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Circulating Free Fatty Acids do not Contribute to the Acute Systemic Inflammatory Response. An Experimental Study in Porcine Endotoxaemia

Buhl, Mads; Gjedsted, Jakob; Granfeldt, Asger; Larsen, Pernille O.; Chew, Michelle LU ; Moller, Niels and Tonnesen, Else (2009) In Basic & Clinical Pharmacology & Toxicology2004-01-01+01:002014-01-01+01:00 105(5). p.319-326
Abstract
Intensive insulin therapy, aiming for strict normoglycaemia, is associated with increased survival in critically ill patients. Insulin therapy concomitantly reduces plasma-free fatty acids. Recent studies indicate that free fatty acids mediate inflammation. In addition to plasma glucose and free fatty acid-lowering effects, insulin also has anti-inflammatory properties. This study was designed to study the pro-inflammatory effects of two free fatty acid concentrations during acute endotoxaemia and controlled comparable levels of plasma glucose and insulin. Twenty pigs were anaesthetized and mechanically ventilated. Pigs were randomized to two different, constant Intralipid (R) infusion rates, throughout observation. All pigs were... (More)
Intensive insulin therapy, aiming for strict normoglycaemia, is associated with increased survival in critically ill patients. Insulin therapy concomitantly reduces plasma-free fatty acids. Recent studies indicate that free fatty acids mediate inflammation. In addition to plasma glucose and free fatty acid-lowering effects, insulin also has anti-inflammatory properties. This study was designed to study the pro-inflammatory effects of two free fatty acid concentrations during acute endotoxaemia and controlled comparable levels of plasma glucose and insulin. Twenty pigs were anaesthetized and mechanically ventilated. Pigs were randomized to two different, constant Intralipid (R) infusion rates, throughout observation. All pigs were administered continuous intravenous infusion of endotoxin and subjected to controlled levels of p-glucose (4.5 mmol/l) and insulin by use of a hyperinsulinaemic euglycaemic clamp. Changes in circulating tumour necrosis factor-alpha (TNF-alpha), interleukin (IL)-6, leucocytes, insulin, glucose, free fatty acids, triglycerides, albumin, blood gases, temperature, and, haemodynamic function were monitored. Immediately following killing, biopsies were taken from heart and kidney. Biopsies were analysed for protein content of TNF-alpha, IL-6, IL-8 and IL-10. Sustained elevated and significantly different plasma levels of free fatty acids were demonstrated between groups (mean free fatty acid concentrations, 1.62 mM versus 0.58 mM, p < 0.0002). Endotoxaemia induced a steep increase in plasma TNF-alpha, IL-6 and leucocytes, however, without differences between the low- and high-free fatty acid groups. Cytokine content in heart and kidney tissue was not modified by free fatty acids. Compared with the response obtained at lower free fatty acid levels, high free fatty acid levels did not exacerbate the inflammatory response to acute endotoxaemia. Our results do not support the role of free fatty acids as a significant pro-inflammatory mediator. (Less)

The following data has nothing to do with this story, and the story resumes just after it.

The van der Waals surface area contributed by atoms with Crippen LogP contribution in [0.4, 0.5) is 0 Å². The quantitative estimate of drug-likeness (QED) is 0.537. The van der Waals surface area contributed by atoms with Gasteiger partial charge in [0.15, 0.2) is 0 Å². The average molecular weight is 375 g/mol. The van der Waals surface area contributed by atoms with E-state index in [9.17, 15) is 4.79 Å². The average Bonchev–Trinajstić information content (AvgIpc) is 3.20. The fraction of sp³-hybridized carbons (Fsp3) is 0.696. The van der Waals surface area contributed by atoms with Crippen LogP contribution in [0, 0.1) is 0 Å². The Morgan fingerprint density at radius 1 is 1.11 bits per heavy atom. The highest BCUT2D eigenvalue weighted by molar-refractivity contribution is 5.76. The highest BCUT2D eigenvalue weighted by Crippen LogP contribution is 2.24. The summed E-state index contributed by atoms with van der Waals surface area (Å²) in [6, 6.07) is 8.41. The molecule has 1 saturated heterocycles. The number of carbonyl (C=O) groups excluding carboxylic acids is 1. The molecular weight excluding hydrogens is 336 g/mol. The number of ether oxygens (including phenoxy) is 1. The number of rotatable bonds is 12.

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author
organization